A battle hymn as novel about sinking your teeth into the available options for self-determination and ripping them to shreds.

Pub Date: July 20, 2021

ISBN: 978-0-385-54681-2

Page Count: 256

Publisher: Doubleday

Review Posted Online: June 1, 2021

Kirkus Reviews Issue: June 15, 2021

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THE WOMEN

A dramatic, vividly detailed reconstruction of a little-known aspect of the Vietnam War.

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A young woman’s experience as a nurse in Vietnam casts a deep shadow over her life.

When we learn that the farewell party in the opening scene is for Frances “Frankie” McGrath’s older brother—“a golden boy, a wild child who could make the hardest heart soften”—who is leaving to serve in Vietnam in 1966, we feel pretty certain that poor Finley McGrath is marked for death. Still, it’s a surprise when the fateful doorbell rings less than 20 pages later. His death inspires his sister to enlist as an Army nurse, and this turn of events is just the beginning of a roller coaster of a plot that’s impressive and engrossing if at times a bit formulaic. Hannah renders the experiences of the young women who served in Vietnam in all-encompassing detail. The first half of the book, set in gore-drenched hospital wards, mildewed dorm rooms, and boozy officers’ clubs, is an exciting read, tracking the transformation of virginal, uptight Frankie into a crack surgical nurse and woman of the world. Her tensely platonic romance with a married surgeon ends when his broken, unbreathing body is airlifted out by helicopter; she throws her pent-up passion into a wild affair with a soldier who happens to be her dead brother’s best friend. In the second part of the book, after the war, Frankie seems to experience every possible bad break. A drawback of the story is that none of the secondary characters in her life are fully three-dimensional: Her dismissive, chauvinistic father and tight-lipped, pill-popping mother, her fellow nurses, and her various love interests are more plot devices than people. You’ll wish you could have gone to Vegas and placed a bet on the ending—while it’s against all the odds, you’ll see it coming from a mile away.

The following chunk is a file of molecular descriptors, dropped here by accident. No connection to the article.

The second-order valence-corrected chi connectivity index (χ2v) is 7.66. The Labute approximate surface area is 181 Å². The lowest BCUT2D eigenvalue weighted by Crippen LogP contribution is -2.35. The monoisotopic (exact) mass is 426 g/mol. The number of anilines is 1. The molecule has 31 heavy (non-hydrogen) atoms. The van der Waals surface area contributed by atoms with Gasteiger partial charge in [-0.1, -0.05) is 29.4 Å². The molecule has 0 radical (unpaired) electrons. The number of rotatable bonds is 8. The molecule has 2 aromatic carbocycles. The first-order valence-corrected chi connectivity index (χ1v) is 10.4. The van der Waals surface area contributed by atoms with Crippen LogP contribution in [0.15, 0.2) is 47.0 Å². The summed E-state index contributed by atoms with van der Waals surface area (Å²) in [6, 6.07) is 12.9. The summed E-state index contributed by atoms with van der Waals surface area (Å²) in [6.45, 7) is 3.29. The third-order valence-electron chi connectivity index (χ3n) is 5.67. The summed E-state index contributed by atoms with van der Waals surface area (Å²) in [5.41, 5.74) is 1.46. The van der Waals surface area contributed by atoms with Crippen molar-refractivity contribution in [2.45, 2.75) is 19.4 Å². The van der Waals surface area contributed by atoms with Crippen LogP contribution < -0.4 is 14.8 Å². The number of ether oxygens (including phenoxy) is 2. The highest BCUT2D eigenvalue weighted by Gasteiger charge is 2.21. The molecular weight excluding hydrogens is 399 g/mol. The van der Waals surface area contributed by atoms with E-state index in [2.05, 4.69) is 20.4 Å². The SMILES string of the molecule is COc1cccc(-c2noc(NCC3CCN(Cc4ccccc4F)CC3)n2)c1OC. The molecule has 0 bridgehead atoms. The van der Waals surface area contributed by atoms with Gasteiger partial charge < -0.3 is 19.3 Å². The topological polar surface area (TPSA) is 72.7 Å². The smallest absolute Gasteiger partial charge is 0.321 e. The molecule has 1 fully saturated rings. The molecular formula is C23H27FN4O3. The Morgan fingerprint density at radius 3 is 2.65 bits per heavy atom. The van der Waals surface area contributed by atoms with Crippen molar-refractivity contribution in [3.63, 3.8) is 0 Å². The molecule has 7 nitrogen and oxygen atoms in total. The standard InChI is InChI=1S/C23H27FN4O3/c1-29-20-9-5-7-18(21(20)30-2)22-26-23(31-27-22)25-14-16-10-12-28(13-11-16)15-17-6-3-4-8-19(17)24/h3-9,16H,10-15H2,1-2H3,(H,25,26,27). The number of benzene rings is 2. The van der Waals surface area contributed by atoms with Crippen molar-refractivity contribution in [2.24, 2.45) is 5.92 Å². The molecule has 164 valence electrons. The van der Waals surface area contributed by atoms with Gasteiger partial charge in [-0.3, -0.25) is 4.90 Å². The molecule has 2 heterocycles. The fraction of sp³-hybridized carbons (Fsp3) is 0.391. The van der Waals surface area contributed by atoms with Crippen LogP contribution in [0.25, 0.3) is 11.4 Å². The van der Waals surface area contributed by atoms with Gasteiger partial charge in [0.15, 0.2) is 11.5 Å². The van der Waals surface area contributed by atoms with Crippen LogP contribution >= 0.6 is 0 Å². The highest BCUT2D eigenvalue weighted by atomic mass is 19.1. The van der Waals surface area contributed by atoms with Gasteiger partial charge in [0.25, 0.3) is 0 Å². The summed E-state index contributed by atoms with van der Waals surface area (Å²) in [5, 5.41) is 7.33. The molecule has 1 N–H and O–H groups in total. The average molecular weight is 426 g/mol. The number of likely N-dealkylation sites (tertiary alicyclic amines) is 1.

A dramatic, vividly detailed reconstruction of a little-known aspect of the Vietnam War.

Pub Date: Feb. 6, 2024

ISBN: 9781250178633

Page Count: 480

Publisher: St. Martin's